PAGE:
Attitudes of Well-Being

By: Donna R. Wood

Well-Being and happiness are not the same thing. Well-being is an overall sense of being at peace with life as it was, as it is, and as it may yet be; a peace that can only be achieved by how one views life in general.

In this article, we will cover some of the attitudes that contribute to well-being, beginning with gratitude.

I know, I know, it’s been said a thousand times. You have to have an attitude of gratitude. But, why? Does it really make a difference? The answer is YES!

People who practice an attitude of gratitude experience a more connected lifestyle such as healthy relationships and giving more of their time, talents and treasures.

However, many people only experience gratitude when times are difficult or they find themselves in life-threatening situations.

Counting our blessings every day helps us to break the barriers to eliminating bad habits. This leads to positive effects on things such as health, sleep quality, addictions, and so much more.

Gratitude breeds compassion, which is related to empathy, but not quite the same thing.

Empathy is the deep-felt understanding of the situation of the other, whereas compassion is the motivation to do something about the situation and increase the well‑being of the other.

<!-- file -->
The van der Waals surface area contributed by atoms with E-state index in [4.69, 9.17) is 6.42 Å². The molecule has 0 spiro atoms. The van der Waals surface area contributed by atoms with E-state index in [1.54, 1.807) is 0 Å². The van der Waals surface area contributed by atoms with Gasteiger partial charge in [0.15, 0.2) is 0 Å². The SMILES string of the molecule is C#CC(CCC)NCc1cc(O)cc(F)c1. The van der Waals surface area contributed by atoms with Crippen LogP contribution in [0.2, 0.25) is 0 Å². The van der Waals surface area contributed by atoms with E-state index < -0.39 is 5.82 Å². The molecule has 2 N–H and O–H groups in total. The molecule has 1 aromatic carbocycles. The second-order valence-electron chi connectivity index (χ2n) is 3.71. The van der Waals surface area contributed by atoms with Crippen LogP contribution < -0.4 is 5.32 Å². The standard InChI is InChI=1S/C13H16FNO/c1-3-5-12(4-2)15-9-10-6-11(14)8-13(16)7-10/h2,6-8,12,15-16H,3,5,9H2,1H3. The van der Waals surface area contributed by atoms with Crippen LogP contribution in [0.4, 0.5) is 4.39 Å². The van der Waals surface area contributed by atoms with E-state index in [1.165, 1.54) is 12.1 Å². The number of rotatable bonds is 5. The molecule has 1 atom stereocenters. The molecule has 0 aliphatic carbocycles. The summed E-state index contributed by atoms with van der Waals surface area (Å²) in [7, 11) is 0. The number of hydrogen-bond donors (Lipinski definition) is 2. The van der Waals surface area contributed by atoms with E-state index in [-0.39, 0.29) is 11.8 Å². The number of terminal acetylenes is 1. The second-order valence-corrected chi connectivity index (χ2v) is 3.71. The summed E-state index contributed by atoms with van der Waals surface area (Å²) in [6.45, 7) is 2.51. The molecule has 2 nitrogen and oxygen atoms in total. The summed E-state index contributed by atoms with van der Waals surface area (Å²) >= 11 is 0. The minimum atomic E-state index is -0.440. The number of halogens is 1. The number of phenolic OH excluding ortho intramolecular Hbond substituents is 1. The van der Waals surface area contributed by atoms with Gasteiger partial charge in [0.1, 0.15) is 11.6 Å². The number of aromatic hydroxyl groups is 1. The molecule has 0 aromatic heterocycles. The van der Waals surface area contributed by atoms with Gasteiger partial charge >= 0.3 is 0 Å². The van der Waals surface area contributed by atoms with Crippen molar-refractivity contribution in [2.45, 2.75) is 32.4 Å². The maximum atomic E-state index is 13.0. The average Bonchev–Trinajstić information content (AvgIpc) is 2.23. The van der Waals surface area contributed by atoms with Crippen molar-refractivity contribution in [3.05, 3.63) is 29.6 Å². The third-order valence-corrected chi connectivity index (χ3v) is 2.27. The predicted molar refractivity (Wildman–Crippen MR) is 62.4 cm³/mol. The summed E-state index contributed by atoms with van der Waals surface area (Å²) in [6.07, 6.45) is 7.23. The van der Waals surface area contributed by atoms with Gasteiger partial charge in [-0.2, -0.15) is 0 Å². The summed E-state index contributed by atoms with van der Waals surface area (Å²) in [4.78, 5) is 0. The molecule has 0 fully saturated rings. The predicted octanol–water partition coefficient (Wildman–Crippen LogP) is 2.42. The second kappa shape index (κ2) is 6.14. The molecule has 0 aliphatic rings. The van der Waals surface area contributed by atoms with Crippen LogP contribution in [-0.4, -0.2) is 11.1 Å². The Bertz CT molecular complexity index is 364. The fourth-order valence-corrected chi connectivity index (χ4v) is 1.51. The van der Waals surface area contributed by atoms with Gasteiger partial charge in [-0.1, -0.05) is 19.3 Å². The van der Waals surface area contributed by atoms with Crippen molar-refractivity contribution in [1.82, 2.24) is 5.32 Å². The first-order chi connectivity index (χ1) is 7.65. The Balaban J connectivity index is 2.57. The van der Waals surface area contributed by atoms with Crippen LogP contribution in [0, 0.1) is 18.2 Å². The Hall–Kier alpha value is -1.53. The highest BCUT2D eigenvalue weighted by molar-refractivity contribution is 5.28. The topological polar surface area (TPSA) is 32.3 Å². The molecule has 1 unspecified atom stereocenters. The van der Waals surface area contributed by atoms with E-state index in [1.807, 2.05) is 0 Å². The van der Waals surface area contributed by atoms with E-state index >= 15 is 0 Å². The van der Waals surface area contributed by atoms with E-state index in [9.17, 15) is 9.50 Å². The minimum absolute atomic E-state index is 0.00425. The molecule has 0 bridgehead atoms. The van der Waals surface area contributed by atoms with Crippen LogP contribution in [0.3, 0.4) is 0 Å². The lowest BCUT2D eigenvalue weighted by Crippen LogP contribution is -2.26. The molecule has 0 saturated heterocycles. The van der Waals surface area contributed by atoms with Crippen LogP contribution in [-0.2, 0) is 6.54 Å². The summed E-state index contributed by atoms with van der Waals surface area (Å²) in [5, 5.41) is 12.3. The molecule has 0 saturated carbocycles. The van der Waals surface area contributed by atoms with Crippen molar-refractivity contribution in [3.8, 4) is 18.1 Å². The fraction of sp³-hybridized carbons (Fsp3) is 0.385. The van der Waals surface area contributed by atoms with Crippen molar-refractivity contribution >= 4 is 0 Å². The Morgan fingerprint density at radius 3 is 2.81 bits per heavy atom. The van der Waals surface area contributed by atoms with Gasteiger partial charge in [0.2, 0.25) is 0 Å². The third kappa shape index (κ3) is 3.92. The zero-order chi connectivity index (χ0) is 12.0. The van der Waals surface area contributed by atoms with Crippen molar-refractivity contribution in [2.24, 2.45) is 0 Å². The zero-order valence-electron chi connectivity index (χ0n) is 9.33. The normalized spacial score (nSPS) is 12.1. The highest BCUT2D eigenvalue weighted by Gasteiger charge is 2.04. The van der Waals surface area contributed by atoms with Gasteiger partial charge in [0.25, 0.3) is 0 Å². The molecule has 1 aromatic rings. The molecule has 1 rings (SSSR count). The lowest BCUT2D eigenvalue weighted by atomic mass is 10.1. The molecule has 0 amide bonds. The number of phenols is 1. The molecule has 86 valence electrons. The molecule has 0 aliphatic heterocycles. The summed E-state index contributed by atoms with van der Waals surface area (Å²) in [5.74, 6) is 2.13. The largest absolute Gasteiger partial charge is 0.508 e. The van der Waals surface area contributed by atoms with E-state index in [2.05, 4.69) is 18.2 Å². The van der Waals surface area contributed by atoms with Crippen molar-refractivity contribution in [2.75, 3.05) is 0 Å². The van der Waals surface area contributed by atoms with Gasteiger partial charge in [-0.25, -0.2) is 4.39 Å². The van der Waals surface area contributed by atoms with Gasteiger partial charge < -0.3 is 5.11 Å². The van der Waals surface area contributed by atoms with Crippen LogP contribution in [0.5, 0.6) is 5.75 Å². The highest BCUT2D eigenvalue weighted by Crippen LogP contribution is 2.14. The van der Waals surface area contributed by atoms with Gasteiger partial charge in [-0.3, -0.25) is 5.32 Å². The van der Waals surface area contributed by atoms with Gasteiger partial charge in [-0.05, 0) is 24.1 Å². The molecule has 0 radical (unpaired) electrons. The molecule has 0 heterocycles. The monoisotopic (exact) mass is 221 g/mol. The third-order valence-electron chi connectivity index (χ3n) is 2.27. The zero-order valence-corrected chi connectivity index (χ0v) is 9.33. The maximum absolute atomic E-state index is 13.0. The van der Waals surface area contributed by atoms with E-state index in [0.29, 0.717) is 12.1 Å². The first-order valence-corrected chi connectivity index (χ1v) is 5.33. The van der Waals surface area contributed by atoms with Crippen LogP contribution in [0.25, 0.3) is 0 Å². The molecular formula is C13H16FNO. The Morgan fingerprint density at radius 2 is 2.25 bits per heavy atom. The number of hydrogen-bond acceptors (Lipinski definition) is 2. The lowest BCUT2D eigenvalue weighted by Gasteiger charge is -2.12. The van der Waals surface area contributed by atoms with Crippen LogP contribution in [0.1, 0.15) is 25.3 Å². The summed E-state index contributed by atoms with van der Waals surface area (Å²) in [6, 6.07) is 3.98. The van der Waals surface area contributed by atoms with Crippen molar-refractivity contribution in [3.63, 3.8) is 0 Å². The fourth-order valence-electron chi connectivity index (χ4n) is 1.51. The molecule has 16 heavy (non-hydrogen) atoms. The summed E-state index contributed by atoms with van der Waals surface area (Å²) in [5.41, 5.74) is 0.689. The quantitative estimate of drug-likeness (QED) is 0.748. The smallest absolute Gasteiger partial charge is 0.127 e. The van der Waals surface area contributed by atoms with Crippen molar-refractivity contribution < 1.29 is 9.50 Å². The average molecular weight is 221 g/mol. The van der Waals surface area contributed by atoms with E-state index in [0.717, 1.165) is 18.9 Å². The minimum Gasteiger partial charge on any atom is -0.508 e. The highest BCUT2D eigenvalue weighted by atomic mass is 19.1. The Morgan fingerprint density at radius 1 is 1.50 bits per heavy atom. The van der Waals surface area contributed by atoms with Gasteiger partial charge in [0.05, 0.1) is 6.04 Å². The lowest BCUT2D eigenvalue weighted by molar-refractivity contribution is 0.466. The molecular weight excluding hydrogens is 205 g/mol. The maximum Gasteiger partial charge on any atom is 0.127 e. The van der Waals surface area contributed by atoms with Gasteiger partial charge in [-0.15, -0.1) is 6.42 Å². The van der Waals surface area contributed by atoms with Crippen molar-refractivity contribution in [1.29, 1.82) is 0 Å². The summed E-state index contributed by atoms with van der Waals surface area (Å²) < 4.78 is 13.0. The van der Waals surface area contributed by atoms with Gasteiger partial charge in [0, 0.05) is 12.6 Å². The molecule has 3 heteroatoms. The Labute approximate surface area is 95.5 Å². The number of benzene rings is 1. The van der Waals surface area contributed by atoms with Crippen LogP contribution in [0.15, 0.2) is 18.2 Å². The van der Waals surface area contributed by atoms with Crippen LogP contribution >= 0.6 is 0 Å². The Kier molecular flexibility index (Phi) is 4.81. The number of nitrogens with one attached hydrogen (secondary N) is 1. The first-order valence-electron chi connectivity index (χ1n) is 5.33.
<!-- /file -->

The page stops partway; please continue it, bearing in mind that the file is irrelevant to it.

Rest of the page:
Compassion requires a certain level of vulnerability. We may need to open up that empathetic part of us and expose our own experience in order to establish the connection with the other person.

Sometimes, we have to get past our own blocks to compassion, which could be anger or indignation, fear, or a focusing on performance and competition, in order to help the other person, in spite of ourselves.

Although having compassion for others is important, it is just as important to develop compassion and love for ourselves, because it allows us to have an authentic love toward others.

As our compassionate selves emerge, it reinforces the immune system, reduces fear and depression, resulting in a sense of deep joy and meaningfulness.

The last attitude of well-being we will discuss is Simplicity.

People who practice gratitude are able to easily find pleasure in the simplicities of life.

We live in a world where people often mistake the pursuit of happiness for well-being, and get off track by seeking more: more stuff, more events, more money, which can lead to dissatisfaction and general disappointment.

When we are pursuing things, we lose our empathy and compassion for others, due to the focus on performance and competition, and deplete our well-being in the process.

People who choose simplicity tend to have more energy and time for what they really value as important.

Practicing the attitudes that contribute to well-being begins by living from the inside out.